Here's a process on how to establish storytelling as a skill among leaders. I'd just extend its scope to other roles in an organisation as well: sales processionals, consultants, customer service managers and others. They also benefit from personal and organisational storytelling, but all may be educated along this four-step approach. With stories, you inspire, impact, educate and convince people rather than with facts. Storytelling is relevant for a leaders' business.
MBAs–both the degrees and the people who have them–are an obsolete waste of time and money. An irrelevant recipe for failure. At least that’s what all the cool entrepreneurs and venture capitalists are saying. So what’s next? Learning to code and “lean startups.” Accelerators are the new b-school.
There’s just one problem though.
While creating a product and starting a company have never been easier, building and sustaining a business have never been harder. And lean is not everything. That means business education has never been more important. But first, both b-schools and companies need to learn some new tricks.
Though I don't like statements such as one "must" and companies "have to", I believe that the overall view is correct. The world's changing, business environment is changing as well. New leadership skills are required that were not taught in public schools at all but neither at business schools yet.
As content takes its rightful place at the forefront of marketing, I'm seeing many marketers fail at basic storytelling.
Marketers are ineffective when they use the classic "customer testimonial" format and pop that onto their blog or make it into a video. "Here’s our product. It is great. Here are customers who say it is great. Now buy some of our product." This just doesn't hold people's attention.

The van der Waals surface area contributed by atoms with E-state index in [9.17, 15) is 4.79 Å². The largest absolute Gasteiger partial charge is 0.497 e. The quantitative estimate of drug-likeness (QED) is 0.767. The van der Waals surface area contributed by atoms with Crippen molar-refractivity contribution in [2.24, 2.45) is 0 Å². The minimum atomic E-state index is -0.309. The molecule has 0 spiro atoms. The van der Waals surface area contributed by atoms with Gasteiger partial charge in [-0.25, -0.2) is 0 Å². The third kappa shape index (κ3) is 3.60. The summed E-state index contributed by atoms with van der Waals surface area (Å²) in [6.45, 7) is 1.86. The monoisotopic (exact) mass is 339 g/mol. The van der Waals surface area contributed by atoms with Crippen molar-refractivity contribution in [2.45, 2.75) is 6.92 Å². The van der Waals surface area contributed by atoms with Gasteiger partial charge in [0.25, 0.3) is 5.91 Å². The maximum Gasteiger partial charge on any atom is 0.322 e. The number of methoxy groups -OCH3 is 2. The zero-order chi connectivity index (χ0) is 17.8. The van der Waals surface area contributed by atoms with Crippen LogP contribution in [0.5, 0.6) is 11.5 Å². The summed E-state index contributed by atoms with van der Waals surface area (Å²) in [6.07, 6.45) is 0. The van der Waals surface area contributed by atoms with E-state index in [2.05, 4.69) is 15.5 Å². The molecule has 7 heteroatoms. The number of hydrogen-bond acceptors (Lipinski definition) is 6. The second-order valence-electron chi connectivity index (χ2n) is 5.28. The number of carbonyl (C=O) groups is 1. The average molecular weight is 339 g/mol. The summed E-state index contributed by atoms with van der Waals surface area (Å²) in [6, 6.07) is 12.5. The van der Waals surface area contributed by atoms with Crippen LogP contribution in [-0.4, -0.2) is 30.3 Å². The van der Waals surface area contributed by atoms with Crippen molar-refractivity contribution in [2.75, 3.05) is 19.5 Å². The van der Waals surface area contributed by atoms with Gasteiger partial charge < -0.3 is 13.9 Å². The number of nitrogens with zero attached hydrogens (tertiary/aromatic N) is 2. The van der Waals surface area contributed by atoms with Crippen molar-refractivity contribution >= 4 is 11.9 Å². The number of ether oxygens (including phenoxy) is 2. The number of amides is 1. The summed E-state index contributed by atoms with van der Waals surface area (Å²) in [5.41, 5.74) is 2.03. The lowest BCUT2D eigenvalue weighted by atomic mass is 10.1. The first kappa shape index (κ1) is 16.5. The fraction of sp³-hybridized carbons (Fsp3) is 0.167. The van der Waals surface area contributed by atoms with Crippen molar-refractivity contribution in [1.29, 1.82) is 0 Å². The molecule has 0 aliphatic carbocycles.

How interesting would a book or movie be were it to have this plot?: Boy meets girl. They fall in love. They get married.
That's what most people do with their business writing.
The best stories drip with conflict. They have a hero and sometimes a villain. There is a story arc. As a writing teacher once told me: "Writing without conflict is propaganda."
How does it feel to be understood? What is involved in empathy? How quickly do impressions of others form? What is the connection between empathy and emotional contagion? How do we come to understand each other? What does research have to share that can help us with these questions? The four resources below help answer these questions – questions that connect to our story work and the relationships we seek to build.
The Power of Being Heard
How can we best provide an experience of being heard to groups of people sharing stories about their lives in conflict-resolution programs? “When it comes to intergroup conflict, the group with less power benefits more from sharing its perspective,” reports Anne Trafton in The Power of Being Heard. Last year, a group of MIT neuroscientists found that if a traditionally dominant group listened to stories of a less dominant group there were greater benefits than when the reverse occurred...
Effective leaders use stories to inspire their teams and sell their ideas. Read our story-telling tips and learn how to use this powerful leadership tool.
Far from some sophisticated approaches and consulting-led organizational storytelling, this condensed article shows how stories work in business. Based on the great book from Annette Simmons ("The Story Factor") it teaches some stories every leader must be able to tell.
A good story can make or break a presentation, article, or conversation. But why is that? When Buffer co-founder Leo Widrich started to market his product through stories instead of benefits and bullet points, sign-ups went through the roof.
I like this article, it's not just about truth, but about authenticity. I believe that organizations need authentic leadership and leadership authenticity rather than trained techniques on how to lead. The strongest people I met in business where the ones that were true, real and authentic. And not just in business..
Paul Smith I recently spoke to Paul Smith, who is a consumer research executive, keynote speaker, corporate trainer, and author of Lead with a Story: A Guide to Crafting Business Narratives that Captivate, Convince, and Inspire (AMACOM Books, August,...
Substantial article with good examples, clearly written